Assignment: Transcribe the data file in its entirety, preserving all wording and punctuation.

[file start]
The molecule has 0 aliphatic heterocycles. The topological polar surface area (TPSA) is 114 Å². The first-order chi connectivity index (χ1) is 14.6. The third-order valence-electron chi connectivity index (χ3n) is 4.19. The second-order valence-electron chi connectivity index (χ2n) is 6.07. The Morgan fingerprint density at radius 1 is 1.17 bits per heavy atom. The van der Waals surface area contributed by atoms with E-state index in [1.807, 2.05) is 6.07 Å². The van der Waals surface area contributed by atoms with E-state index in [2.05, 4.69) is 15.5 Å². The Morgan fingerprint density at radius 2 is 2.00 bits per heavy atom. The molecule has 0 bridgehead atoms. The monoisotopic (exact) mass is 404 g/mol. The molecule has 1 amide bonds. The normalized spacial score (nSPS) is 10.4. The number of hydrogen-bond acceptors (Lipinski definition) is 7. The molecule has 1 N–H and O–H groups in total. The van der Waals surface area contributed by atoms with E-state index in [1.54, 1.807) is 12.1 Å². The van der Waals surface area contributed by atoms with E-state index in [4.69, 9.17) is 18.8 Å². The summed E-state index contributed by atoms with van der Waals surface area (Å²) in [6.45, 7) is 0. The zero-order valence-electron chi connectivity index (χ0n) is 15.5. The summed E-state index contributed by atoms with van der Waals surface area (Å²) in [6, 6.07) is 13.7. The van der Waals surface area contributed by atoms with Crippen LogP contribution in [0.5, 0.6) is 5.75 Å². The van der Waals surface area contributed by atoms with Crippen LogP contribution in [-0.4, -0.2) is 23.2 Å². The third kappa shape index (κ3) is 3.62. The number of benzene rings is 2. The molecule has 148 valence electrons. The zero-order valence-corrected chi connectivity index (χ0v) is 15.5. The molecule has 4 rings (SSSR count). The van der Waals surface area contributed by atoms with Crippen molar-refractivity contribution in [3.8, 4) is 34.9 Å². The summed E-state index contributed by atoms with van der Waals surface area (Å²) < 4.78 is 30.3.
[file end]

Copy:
The molecule has 0 aliphatic heterocycles. The topological polar surface area (TPSA) is 114 Å². The first-order chi connectivity index (χ1) is 14.6. The third-order valence-electron chi connectivity index (χ3n) is 4.19. The second-order valence-electron chi connectivity index (χ2n) is 6.07. The Morgan fingerprint density at radius 1 is 1.17 bits per heavy atom. The van der Waals surface area contributed by atoms with E-state index in [1.807, 2.05) is 6.07 Å². The van der Waals surface area contributed by atoms with E-state index in [2.05, 4.69) is 15.5 Å². The Morgan fingerprint density at radius 2 is 2.00 bits per heavy atom. The molecule has 0 bridgehead atoms. The monoisotopic (exact) mass is 404 g/mol. The molecule has 1 amide bonds. The normalized spacial score (nSPS) is 10.4. The number of hydrogen-bond acceptors (Lipinski definition) is 7. The molecule has 1 N–H and O–H groups in total. The van der Waals surface area contributed by atoms with E-state index in [1.54, 1.807) is 12.1 Å². The van der Waals surface area contributed by atoms with E-state index in [4.69, 9.17) is 18.8 Å². The summed E-state index contributed by atoms with van der Waals surface area (Å²) in [6.45, 7) is 0. The zero-order valence-electron chi connectivity index (χ0n) is 15.5. The summed E-state index contributed by atoms with van der Waals surface area (Å²) in [6, 6.07) is 13.7. The van der Waals surface area contributed by atoms with Crippen LogP contribution in [0.5, 0.6) is 5.75 Å². The van der Waals surface area contributed by atoms with Crippen LogP contribution in [-0.4, -0.2) is 23.2 Å². The third kappa shape index (κ3) is 3.62. The number of benzene rings is 2. The molecule has 148 valence electrons. The zero-order valence-corrected chi connectivity index (χ0v) is 15.5. The molecule has 4 rings (SSSR count). The van der Waals surface area contributed by atoms with Crippen molar-refractivity contribution in [3.8, 4) is 34.9 Å². The summed E-state index contributed by atoms with van der Waals surface area (Å²) < 4.78 is 30.3.